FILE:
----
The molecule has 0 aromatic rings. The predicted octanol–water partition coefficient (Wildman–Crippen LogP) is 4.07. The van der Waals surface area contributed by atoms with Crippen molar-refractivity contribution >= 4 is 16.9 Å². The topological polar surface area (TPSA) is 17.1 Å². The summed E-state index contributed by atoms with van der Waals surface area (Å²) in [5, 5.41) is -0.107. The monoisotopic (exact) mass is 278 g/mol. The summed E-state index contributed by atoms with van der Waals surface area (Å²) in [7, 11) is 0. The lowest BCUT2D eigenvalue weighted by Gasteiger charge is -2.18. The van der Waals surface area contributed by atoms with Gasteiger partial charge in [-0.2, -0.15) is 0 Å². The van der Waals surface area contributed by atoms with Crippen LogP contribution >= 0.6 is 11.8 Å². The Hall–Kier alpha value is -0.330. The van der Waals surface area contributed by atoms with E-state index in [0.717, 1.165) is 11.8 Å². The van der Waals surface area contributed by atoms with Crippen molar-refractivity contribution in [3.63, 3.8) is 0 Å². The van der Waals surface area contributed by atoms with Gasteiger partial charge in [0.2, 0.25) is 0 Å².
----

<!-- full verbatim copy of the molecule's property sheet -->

The molecule has 0 aromatic rings. The predicted octanol–water partition coefficient (Wildman–Crippen LogP) is 4.07. The van der Waals surface area contributed by atoms with Crippen molar-refractivity contribution >= 4 is 16.9 Å². The topological polar surface area (TPSA) is 17.1 Å². The summed E-state index contributed by atoms with van der Waals surface area (Å²) in [5, 5.41) is -0.107. The monoisotopic (exact) mass is 278 g/mol. The summed E-state index contributed by atoms with van der Waals surface area (Å²) in [7, 11) is 0. The lowest BCUT2D eigenvalue weighted by Gasteiger charge is -2.18. The van der Waals surface area contributed by atoms with Gasteiger partial charge in [-0.2, -0.15) is 0 Å². The van der Waals surface area contributed by atoms with Crippen LogP contribution >= 0.6 is 11.8 Å². The Hall–Kier alpha value is -0.330. The van der Waals surface area contributed by atoms with E-state index in [0.717, 1.165) is 11.8 Å². The van der Waals surface area contributed by atoms with Crippen molar-refractivity contribution in [3.63, 3.8) is 0 Å². The van der Waals surface area contributed by atoms with Gasteiger partial charge in [0.2, 0.25) is 0 Å².